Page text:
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Shigellosis (bacterial dysentery)

The disease is an acute inflammatory process in the gastrointestinal tract caused by bacteria of the genus Shigella and is characterized by fever, cramping abdominal pain and diarrhea mixed with mucus, pus and blood in the feces. Sometimes the disease proceeds like normal diarrhea.

Etiology. Shigella - short motionless gram-negative rods, the biochemical feature of which is the absence or very slow fermentation of lactose. Other biochemical features help distinguish shigella from E. coli, which also does not ferment lactose and does not produce gas. The genus Shigella is divided into four groups (A, B, C and D) depending on their biochemical properties and antigenic composition. Group A includes 10 serotypes, of which Shigella disenteriae is of the greatest importance. Group B includes 6 serotypes, of which Shigella flexneri is the most common. Of the serotypes of group C, S. boydii is found, and group D contains only one pathogen, most often S. sonnei, which accounts for half of the cases of the disease.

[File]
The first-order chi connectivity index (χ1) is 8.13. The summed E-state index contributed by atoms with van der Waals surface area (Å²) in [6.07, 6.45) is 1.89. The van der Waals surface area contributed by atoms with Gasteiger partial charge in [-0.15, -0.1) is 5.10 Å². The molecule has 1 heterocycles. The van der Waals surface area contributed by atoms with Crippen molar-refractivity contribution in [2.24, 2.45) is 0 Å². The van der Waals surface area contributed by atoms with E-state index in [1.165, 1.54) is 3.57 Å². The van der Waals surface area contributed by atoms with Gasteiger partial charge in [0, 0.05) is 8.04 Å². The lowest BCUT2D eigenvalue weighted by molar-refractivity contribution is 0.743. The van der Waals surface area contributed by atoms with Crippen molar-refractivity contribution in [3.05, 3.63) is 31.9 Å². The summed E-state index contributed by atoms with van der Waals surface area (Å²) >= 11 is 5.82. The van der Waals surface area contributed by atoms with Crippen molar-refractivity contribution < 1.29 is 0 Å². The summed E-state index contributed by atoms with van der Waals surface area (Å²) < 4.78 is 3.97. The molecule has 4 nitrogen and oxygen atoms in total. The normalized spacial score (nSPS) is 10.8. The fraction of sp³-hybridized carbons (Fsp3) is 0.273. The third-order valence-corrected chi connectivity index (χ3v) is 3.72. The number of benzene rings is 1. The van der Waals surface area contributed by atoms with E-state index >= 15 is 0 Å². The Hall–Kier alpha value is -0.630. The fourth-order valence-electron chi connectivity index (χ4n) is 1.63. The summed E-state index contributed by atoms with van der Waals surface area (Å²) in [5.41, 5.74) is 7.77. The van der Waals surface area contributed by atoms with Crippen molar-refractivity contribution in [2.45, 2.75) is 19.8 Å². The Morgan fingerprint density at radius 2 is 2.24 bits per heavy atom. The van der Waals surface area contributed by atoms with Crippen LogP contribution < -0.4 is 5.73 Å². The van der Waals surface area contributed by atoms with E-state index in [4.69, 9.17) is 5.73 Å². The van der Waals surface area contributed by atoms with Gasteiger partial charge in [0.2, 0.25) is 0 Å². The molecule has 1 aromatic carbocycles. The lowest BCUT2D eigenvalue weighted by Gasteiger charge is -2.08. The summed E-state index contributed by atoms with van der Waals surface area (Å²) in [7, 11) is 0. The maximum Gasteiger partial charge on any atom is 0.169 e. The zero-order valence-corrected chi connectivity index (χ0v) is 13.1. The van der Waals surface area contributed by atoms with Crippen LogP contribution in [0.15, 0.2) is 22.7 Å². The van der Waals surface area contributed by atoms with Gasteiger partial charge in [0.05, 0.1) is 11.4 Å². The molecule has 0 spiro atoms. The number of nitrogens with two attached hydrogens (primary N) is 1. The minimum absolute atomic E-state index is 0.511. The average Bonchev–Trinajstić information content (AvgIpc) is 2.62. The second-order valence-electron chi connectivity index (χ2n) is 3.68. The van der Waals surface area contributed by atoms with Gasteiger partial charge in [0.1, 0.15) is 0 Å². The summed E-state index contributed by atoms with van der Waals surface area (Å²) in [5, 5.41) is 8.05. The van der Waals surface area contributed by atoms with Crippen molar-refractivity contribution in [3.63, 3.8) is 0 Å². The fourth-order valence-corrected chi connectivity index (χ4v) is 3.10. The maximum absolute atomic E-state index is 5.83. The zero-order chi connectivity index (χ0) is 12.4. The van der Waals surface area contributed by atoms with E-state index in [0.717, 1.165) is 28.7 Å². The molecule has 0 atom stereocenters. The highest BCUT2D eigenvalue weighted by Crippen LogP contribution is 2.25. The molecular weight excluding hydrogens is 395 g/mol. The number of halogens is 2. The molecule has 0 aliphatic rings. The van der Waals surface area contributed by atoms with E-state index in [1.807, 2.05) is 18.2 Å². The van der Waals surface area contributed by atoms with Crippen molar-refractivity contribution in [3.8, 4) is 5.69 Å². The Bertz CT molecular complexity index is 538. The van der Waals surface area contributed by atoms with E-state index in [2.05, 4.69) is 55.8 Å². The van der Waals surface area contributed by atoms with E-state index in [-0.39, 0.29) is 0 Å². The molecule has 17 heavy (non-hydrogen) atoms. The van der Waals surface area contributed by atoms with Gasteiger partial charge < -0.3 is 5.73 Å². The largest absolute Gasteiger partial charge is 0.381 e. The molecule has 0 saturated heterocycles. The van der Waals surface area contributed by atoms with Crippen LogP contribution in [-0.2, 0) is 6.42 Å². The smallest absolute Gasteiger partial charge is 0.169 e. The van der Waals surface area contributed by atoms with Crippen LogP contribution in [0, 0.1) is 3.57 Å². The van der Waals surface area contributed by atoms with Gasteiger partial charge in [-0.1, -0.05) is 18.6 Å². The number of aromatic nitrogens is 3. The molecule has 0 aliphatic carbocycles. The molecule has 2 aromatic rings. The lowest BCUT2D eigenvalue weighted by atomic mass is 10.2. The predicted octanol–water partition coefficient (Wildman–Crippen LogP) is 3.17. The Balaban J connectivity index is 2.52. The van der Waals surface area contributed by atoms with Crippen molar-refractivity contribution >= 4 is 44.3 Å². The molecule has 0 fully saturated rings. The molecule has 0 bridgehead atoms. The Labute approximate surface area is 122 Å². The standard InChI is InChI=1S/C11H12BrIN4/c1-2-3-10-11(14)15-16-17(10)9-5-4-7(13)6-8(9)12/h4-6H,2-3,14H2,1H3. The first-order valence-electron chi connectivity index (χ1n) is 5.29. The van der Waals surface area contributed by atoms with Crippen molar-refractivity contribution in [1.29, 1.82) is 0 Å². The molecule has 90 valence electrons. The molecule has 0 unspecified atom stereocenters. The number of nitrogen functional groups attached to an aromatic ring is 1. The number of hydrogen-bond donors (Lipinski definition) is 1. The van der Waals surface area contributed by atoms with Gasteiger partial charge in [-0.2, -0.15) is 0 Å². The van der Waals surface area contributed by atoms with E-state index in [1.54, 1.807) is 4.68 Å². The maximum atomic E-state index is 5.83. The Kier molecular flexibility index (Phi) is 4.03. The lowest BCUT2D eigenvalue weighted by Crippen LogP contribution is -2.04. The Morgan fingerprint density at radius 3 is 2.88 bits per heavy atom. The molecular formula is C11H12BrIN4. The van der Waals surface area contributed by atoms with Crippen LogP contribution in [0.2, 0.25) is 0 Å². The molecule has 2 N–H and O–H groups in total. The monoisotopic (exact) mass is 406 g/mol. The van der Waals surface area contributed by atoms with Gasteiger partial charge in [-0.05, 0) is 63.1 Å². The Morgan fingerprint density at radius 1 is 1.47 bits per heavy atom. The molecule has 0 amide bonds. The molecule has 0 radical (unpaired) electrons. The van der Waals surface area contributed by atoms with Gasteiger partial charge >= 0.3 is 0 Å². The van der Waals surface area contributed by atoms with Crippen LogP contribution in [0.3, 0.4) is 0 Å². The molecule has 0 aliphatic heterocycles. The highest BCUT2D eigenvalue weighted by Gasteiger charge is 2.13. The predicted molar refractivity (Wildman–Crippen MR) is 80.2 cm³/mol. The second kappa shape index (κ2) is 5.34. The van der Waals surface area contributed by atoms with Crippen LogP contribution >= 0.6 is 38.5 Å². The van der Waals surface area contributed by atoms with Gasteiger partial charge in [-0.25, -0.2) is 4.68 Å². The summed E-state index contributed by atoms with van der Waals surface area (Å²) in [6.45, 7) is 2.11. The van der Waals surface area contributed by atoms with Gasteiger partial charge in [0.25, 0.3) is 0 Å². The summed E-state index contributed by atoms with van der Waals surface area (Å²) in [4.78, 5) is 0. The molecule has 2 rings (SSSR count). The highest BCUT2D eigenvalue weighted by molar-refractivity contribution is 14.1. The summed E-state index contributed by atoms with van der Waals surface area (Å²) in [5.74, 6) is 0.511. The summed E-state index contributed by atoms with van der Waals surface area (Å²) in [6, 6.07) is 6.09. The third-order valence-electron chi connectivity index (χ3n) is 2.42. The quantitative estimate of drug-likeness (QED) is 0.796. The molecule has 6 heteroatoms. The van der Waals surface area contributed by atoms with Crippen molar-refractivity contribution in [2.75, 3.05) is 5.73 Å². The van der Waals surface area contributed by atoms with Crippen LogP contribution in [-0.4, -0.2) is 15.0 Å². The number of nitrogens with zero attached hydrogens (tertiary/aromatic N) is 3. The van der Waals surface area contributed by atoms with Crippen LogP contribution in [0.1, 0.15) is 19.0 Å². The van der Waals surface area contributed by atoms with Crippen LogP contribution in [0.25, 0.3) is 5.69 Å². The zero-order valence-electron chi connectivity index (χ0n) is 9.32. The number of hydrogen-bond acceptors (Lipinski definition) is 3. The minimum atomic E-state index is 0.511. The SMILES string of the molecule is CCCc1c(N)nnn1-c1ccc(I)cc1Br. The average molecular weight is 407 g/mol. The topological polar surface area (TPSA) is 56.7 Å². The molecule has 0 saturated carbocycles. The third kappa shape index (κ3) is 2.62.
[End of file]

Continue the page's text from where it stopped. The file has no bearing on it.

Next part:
Epidemiology. Shigella are common throughout the world. Most often, children aged 1–4 years fall ill. The maximum incidence rate is observed at the end of summer, but seasonality is not as pronounced as with salmonellosis.

Man serves as the main reservoir of infection. Infection occurs with direct infection by the feces of sick patients with water or food. Ways of infection: contact-household, food, water. Flies are active carriers of the disease.